Please welcome Jessica Reisman to The Qwillery. Substrate Phantoms was published on May 16th by Arche Press (Resurrection House).
TQ: Welcome to The Qwillery. When and why did you start writing?
Jessica: I started writing poems and short fiction at nine years old; my first story was inspired by Watership Down. Why would be two things: first, reading stories and loving them and wanting to create worlds and stories myself; second, because visions of beautiful possibilities crowded my head, but my art skills weren't up to the task of bringing them into being, so I started to try and bring them to life with words, instead. My writing is still very visual.
TQ: Are you a plotter, a pantser or a hybrid?
Jessica: I'm a hybrid in that I do a whole lot of note writing, character background work, world building, etc., before I start writing, and have an idea of the overall arc and shape of the story, but plot only comes to me organically, from the characters and the world. With novels that just means I find my way slowly sometimes. With short fiction it often means I don't find the actual plot until second or third draft.
TQ: What is the most challenging thing for you about writing?
Jessica: My dayjob, it keeps getting in the way of writing time. :) A less flip answer would be that I find beginnings of stories challenging, and I find after-writing challenging--that is, everything that comes after to get the work published, noticed, read. The challenges involved in the writing itself are challenges I enjoy, so I don't think of them as "challenging," if you see what I mean. I'm one of those writers who actually do love the writing process itself.
TQ: What has influenced / influences your writing?
Jessica: Other writers, first and always. My earliest direct influences in writing were Samuel Delaney, Ursula Le Guin, and the Lord of the Rings trilogy, followed soon by Patricia McKillip, Tanith Lee, and C.J. Cherryh. Other influences are a love of art and nature; a never diminished awe for the amazing possibility and wonder of this universe and this planet; and a longing for community, connection, kindness, and a more just society.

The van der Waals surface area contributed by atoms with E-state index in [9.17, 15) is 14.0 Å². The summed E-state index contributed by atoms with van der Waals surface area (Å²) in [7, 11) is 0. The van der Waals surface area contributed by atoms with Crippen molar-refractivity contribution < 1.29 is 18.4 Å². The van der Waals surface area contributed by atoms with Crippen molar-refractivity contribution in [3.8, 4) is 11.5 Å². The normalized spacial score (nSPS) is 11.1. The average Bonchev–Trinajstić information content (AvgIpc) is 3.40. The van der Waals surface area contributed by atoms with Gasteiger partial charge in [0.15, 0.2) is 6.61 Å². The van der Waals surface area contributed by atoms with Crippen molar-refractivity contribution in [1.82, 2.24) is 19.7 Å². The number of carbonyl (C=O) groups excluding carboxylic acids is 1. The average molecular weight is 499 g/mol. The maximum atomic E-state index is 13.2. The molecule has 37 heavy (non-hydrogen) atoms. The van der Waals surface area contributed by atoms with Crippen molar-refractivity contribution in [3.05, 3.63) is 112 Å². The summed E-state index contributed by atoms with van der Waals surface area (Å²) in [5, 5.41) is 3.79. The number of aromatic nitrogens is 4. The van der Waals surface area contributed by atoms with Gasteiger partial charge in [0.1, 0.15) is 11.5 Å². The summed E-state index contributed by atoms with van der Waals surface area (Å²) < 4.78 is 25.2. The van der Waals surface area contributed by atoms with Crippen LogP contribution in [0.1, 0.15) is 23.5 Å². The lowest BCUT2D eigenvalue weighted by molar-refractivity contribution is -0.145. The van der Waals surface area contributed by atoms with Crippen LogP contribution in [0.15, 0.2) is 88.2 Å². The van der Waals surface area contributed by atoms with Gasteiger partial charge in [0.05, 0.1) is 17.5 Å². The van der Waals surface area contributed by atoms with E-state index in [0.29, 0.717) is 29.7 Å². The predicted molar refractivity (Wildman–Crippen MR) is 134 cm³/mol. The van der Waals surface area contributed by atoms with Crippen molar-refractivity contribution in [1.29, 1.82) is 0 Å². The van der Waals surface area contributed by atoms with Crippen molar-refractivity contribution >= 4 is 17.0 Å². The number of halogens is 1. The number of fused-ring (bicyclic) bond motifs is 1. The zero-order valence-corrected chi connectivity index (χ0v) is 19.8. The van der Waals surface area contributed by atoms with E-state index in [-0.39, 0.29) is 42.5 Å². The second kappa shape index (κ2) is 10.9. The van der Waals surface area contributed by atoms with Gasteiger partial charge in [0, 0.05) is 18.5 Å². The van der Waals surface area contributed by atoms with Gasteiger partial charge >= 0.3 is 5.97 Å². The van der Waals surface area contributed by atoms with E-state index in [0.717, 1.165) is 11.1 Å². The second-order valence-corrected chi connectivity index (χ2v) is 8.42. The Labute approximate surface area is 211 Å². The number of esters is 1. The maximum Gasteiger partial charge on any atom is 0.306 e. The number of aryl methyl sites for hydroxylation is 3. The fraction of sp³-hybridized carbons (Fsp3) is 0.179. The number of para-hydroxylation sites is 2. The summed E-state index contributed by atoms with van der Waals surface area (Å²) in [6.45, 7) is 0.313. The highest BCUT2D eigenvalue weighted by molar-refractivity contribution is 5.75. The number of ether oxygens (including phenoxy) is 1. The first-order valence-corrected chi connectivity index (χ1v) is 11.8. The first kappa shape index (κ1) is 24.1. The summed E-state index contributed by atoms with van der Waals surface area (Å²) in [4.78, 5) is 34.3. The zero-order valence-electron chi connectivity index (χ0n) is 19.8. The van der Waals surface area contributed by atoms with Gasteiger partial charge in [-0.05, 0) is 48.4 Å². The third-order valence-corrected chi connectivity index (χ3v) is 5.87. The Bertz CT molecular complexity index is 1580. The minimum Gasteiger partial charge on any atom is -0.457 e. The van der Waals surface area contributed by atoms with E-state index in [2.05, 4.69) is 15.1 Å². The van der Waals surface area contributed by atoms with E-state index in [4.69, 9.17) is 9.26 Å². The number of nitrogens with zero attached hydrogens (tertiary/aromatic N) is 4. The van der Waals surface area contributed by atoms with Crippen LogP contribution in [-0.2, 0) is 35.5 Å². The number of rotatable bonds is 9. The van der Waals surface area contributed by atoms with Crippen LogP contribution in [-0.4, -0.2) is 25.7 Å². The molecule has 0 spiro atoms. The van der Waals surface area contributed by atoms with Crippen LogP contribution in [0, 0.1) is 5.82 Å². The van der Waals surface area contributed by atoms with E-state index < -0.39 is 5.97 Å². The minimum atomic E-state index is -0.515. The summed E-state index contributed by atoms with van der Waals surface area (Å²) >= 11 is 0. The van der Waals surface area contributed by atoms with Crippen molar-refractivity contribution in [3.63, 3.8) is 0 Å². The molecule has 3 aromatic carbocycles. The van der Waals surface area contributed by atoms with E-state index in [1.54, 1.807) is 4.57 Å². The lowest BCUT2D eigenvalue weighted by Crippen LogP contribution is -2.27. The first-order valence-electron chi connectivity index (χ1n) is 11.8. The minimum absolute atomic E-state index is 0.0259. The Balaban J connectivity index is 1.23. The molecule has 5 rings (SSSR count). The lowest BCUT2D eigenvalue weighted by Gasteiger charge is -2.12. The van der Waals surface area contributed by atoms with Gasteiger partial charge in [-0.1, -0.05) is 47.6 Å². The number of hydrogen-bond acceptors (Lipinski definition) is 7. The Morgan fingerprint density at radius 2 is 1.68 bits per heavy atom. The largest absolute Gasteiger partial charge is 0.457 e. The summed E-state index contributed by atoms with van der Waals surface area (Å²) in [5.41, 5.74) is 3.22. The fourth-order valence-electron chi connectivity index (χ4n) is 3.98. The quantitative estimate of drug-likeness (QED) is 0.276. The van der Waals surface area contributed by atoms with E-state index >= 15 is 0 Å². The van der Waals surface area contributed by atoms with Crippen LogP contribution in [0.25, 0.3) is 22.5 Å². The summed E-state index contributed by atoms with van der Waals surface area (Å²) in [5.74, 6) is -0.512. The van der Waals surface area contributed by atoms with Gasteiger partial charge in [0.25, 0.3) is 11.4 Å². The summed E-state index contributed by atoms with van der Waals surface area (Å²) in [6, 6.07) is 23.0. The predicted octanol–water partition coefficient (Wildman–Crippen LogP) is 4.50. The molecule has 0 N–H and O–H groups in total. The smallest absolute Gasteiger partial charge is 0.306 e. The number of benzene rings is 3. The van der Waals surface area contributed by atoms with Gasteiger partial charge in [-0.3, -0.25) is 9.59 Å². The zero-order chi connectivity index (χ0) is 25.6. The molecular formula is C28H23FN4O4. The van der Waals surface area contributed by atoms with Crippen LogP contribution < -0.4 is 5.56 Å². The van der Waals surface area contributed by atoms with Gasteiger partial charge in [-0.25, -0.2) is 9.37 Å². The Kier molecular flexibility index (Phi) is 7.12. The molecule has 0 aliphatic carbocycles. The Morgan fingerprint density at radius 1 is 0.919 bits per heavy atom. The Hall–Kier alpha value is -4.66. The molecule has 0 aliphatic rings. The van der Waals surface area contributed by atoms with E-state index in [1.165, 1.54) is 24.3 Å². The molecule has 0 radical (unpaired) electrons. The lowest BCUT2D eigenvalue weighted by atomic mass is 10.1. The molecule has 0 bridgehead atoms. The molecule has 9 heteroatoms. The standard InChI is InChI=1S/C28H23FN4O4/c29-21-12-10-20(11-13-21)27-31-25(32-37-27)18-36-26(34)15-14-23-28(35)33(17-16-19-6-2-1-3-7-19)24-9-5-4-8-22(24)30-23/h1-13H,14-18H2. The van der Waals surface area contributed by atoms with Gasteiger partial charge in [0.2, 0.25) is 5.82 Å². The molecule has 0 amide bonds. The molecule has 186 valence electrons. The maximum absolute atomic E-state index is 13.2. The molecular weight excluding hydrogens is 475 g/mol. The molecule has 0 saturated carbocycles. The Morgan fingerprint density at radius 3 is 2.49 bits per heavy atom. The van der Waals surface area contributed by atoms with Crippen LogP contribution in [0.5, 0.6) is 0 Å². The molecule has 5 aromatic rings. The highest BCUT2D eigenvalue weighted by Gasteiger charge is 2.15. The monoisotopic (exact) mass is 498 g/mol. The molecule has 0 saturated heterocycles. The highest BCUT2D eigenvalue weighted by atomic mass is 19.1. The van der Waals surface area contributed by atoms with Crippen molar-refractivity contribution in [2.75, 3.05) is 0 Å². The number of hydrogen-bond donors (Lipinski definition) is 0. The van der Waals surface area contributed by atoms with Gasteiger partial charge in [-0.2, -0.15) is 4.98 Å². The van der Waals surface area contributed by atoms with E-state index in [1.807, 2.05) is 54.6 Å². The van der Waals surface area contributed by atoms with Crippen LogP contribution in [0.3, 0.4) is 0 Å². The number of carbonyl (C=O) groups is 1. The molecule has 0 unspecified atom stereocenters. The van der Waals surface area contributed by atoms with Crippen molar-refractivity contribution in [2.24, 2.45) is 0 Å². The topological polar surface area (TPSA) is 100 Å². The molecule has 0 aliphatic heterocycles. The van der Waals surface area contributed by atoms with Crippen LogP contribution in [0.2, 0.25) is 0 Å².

TQ: Describe Substrate Phantoms in 140 characters or less.
Jessica: Substrate Phantoms is a far future literary space adventure that opens on a space station haunted by strange phenomena.
TQ: Tell us something about Substrate Phantoms that is not found in the book description.
Jessica: In its very first incarnation it was sort of the Orpheus myth in space.
TQ: What inspired you to write Substrate Phantoms? What appeals to you about writing Science Fiction and in particular an Alien Contact story?
Jessica: I love space opera and adventure, and the first blush of inspiration for SP was the seemingly haunted station, and how we, us humans, keep bringing the more Gothic/superstitious preoccupations of our psyches forward with us, no matter how much our technology advances. What appeals to me about alien contact, particularly in this case first contact, is the dichotomy between the fact of so many planets, so many galaxies, so much potential "alien" life, when we still haven't, as far as we know, had any contact with any, and still, to our detriment, treat others within our own species as alien.
TQ: What sort of research did you do for Substrate Phantoms?
Jessica: Everything from space station mechanics and disaster experiences to agricultural/farming systems and neurological disorders. My usual research habits are wide-ranging, tangent-prone, and perhaps a little shallow.
TQ: In Substrate Phantoms who was the easiest character to write and why? The hardest and why?
Jessica: Jhinsei is the easiest for me. I wouldn't say that I am Jhinsei or Jhinsei is me, but we have some things in common and he's definitely a cognate of one of the mes within me. And Mheth was the hardest, because he's far from me in personality and behavior. Also, I wanted Mheth to have a shade of Mercutio from Shakespeare's Romeo and Juliet, a certain morbid, slightly manic whimsy, and that was a bit of a challenge--a fun one, but still a challenge.
TQ: Why have you chosen to include or not chosen to include social issues in Substrate Phantoms?